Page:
Vantada, aka: Vāntāda, Vanta-ada; 2 Definition(s)

Introduction

Vantada means something in Hinduism, Sanskrit. If you want to know the exact meaning, history, etymology or English translation of this term then check out the descriptions on this page. Add your comment or reference to a book if you want to contribute to this summary article.

In Hinduism

Ayurveda (science of life)

Vāntāda (वान्ताद) is a Sanskrit word referring to the animal “dog”. The meat of this animal is part of the māṃsavarga (‘group of flesh’), which is used throughout Āyurvedic literature. The animal Vāntāda is part of the sub-group named prasaha, refering to animals “who take their food by snatching”. It was classified by Caraka in his Carakasaṃhitā sūtrasthāna (chapter 27), a classical Āyurvedic work. Caraka defined such groups (vargas) based on the dietic properties of the substance.

Source: Wisdom Library: Āyurveda and botany
Ayurveda book cover
context information

Āyurveda (आयुर्वेद, ayurveda) is a branch of Indian science dealing with medicine, herbalism, taxology, anatomy, surgery, alchemy and related topics. Traditional practice of Āyurveda in ancient India dates back to at least the first millenium BC. Literature is commonly written in Sanskrit using various poetic metres.

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Languages of India and abroad

Sanskrit-English dictionary

Vāntāda (वान्ताद).—a dog.

Derivable forms: vāntādaḥ (वान्तादः).

Vāntāda is a Sanskrit compound consisting of the terms vānta and ada (अद).

Source: DDSA: The practical Sanskrit-English dictionary
context information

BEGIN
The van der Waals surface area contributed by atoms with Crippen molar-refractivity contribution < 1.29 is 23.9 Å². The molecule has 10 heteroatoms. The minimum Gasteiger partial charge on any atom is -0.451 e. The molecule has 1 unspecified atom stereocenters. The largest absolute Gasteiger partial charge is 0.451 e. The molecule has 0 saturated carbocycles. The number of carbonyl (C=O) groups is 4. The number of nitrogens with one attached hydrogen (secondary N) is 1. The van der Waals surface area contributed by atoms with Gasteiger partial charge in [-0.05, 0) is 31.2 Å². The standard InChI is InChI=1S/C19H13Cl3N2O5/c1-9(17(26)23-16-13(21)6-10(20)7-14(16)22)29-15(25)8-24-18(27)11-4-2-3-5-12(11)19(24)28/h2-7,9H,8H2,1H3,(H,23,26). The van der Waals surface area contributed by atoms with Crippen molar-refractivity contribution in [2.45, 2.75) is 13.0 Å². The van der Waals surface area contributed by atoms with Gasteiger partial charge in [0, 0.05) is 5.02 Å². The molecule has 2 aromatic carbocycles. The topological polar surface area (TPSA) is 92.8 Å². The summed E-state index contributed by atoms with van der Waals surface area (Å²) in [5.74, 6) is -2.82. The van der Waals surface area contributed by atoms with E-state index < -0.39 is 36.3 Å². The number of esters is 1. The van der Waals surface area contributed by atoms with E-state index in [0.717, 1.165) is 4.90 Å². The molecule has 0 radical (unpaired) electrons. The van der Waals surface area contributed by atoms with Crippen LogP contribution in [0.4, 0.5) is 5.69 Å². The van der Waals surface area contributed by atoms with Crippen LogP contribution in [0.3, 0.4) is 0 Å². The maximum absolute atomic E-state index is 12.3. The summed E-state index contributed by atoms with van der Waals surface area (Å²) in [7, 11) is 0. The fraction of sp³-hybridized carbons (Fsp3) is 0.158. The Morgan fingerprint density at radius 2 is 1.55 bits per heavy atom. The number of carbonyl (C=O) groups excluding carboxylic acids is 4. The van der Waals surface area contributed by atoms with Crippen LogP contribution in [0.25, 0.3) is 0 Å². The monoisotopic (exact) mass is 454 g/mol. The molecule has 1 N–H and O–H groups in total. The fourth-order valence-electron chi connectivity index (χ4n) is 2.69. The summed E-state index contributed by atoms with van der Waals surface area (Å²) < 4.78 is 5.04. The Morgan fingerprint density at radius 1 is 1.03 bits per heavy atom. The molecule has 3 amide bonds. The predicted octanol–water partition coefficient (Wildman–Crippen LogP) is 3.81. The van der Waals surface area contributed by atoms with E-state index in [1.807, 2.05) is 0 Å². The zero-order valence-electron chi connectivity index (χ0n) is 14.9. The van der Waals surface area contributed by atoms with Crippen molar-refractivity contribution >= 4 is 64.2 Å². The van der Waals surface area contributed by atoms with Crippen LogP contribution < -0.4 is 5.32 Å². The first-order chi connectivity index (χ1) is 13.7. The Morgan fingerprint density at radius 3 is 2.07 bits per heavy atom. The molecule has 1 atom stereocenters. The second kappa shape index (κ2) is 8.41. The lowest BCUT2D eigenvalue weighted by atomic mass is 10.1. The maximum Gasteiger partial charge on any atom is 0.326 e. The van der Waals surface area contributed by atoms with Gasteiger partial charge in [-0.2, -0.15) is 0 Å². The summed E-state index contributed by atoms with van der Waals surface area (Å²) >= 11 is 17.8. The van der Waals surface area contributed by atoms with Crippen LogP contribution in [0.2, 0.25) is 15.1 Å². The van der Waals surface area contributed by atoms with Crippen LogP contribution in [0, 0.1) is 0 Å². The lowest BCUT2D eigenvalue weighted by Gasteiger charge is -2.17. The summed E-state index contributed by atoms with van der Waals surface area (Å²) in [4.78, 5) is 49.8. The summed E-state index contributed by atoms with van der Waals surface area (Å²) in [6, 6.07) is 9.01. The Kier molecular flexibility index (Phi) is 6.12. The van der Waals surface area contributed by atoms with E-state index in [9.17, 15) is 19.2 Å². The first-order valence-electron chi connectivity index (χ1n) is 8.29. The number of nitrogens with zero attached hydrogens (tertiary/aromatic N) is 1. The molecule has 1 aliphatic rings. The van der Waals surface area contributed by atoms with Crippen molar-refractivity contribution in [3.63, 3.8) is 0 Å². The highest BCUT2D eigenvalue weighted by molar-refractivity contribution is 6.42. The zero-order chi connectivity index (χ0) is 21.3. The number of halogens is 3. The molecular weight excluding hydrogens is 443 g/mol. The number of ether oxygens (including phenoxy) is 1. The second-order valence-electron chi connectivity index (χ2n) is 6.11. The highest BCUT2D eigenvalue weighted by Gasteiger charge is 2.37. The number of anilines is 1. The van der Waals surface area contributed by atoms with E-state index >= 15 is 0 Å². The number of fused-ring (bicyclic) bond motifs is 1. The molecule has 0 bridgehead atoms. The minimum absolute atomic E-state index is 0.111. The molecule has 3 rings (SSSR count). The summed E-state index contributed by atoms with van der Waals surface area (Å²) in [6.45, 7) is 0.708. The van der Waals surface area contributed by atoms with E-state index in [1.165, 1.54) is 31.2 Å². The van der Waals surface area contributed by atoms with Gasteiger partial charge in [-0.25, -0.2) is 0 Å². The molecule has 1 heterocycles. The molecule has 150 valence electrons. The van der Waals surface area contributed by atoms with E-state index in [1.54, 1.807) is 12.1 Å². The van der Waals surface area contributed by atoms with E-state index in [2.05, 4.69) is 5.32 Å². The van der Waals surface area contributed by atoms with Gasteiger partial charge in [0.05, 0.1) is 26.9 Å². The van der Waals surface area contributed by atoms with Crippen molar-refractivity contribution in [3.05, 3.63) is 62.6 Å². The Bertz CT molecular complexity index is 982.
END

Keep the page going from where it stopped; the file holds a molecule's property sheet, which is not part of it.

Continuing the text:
Sanskrit, also spelled संस्कृतम् (saṃskṛtam), is an ancient language of India commonly seen as the grandmother of the Indo-European language family. Closely allied with Prakrit and Pali, Sanskrit is more exhaustive in both grammar and terms and has the most extensive collection of literature in the world, greatly surpassing its sister-languages Greek and Latin.

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Relevant definitions

Search found 149 related definition(s) that might help you understand this better. Below you will find the 15 most relevant articles:

Nishada
1) Niṣāda (निषाद).—A forest dweller. The grand sire of the niṣāda tribe living in forests was o...
Kanada
Kaṇāda (कणाद).—The founder of Vaiśeṣika is Kaṇāda. The name Kaṇāda has been variously interpret...
Kravyada
Kravyāda (क्रव्याद).—A particular group of the Manes or the deified ancestors that receive the ...
Vanta
Vaṇṭa (वण्ट).—a.1) Tailless.2) Unmarried.-ṇṭaḥ 1 A part, portion, share.2) The handle of a sick...
Ada
Ada (अद).—a. (at the end of comp.) Eating, devouring; मांसाद (māṃsāda) carnivorous, feeding on ...
Dayada
Dāyāda (दायाद).—[dāyamādatte, ādā-ka] 1) one entitled to a share of patrimony; an heir; पुमान् ...
Shashada
1) Śaśāda (शशाद).—Son of Vikuksi, the King of Ayodhyā. Purañjaya was Śaśāda’s son. (Brahmāṇḍa P...
Shvada
Svāda (स्वाद).—[svad-svād-vā ghañ]1) Taste, flavour.2) Tasting, eating, drinking.3) Liking, rel...
Pippalada
Pippalāda (पिप्पलाद).—An ancient sage belonging to the tradition of preceptors. (See under Guru...
Vatada
Vātāda (वाताद).—the almond tree. Derivable forms: vātādaḥ (वातादः).Vātāda is a Sanskrit compoun...
Masada
Māṣāda (माषाद).—a tortoise. Derivable forms: māṣādaḥ (माषादः), māṣādaḥ (माषादः).Māṣāda is a San...
Mushikada
Mūṣikāda (मूषिकाद) is a name mentioned in the Mahābhārata (cf. II.9.10, V.103.14) and represen...
Purushada
Puruṣāda (पुरुषाद).—m. 'a man-eater', cannibal, goblin; अवमेने हि दुर्बुद्धिर्मनुष्यान् पुरुषाद...
Antrada
Antrāda (अन्त्राद).—a worm in the intestines. Derivable forms: antrādaḥ (अन्त्रादः).Antrāda is ...
Mamsada
Māṃsāda (मांसाद).—a. flesh-eating, carnivorous (as an animal); अद्य तर्प्स्यन्ति मांसादाः (adya...

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